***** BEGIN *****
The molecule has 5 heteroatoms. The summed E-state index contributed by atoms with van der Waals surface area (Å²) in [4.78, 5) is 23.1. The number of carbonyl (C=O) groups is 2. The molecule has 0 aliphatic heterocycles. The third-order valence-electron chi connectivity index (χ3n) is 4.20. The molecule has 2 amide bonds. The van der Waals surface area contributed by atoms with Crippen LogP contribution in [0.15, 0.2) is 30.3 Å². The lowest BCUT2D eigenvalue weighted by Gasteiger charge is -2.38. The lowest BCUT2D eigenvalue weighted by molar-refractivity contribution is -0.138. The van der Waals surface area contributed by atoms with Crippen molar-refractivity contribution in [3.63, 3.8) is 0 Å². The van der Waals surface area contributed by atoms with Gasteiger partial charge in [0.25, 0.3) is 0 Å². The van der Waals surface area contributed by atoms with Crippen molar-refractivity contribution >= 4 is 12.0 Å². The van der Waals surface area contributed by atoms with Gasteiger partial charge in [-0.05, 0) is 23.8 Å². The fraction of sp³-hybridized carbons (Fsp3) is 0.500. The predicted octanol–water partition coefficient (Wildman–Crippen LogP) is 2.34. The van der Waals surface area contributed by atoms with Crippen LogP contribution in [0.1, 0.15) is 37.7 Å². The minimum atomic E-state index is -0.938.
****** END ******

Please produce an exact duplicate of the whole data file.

The molecule has 5 heteroatoms. The summed E-state index contributed by atoms with van der Waals surface area (Å²) in [4.78, 5) is 23.1. The number of carbonyl (C=O) groups is 2. The molecule has 0 aliphatic heterocycles. The third-order valence-electron chi connectivity index (χ3n) is 4.20. The molecule has 2 amide bonds. The van der Waals surface area contributed by atoms with Crippen LogP contribution in [0.15, 0.2) is 30.3 Å². The lowest BCUT2D eigenvalue weighted by Gasteiger charge is -2.38. The lowest BCUT2D eigenvalue weighted by molar-refractivity contribution is -0.138. The van der Waals surface area contributed by atoms with Crippen molar-refractivity contribution in [3.63, 3.8) is 0 Å². The van der Waals surface area contributed by atoms with Gasteiger partial charge in [0.25, 0.3) is 0 Å². The van der Waals surface area contributed by atoms with Crippen molar-refractivity contribution >= 4 is 12.0 Å². The van der Waals surface area contributed by atoms with Gasteiger partial charge in [-0.05, 0) is 23.8 Å². The fraction of sp³-hybridized carbons (Fsp3) is 0.500. The predicted octanol–water partition coefficient (Wildman–Crippen LogP) is 2.34. The van der Waals surface area contributed by atoms with Crippen LogP contribution in [0.1, 0.15) is 37.7 Å². The minimum atomic E-state index is -0.938.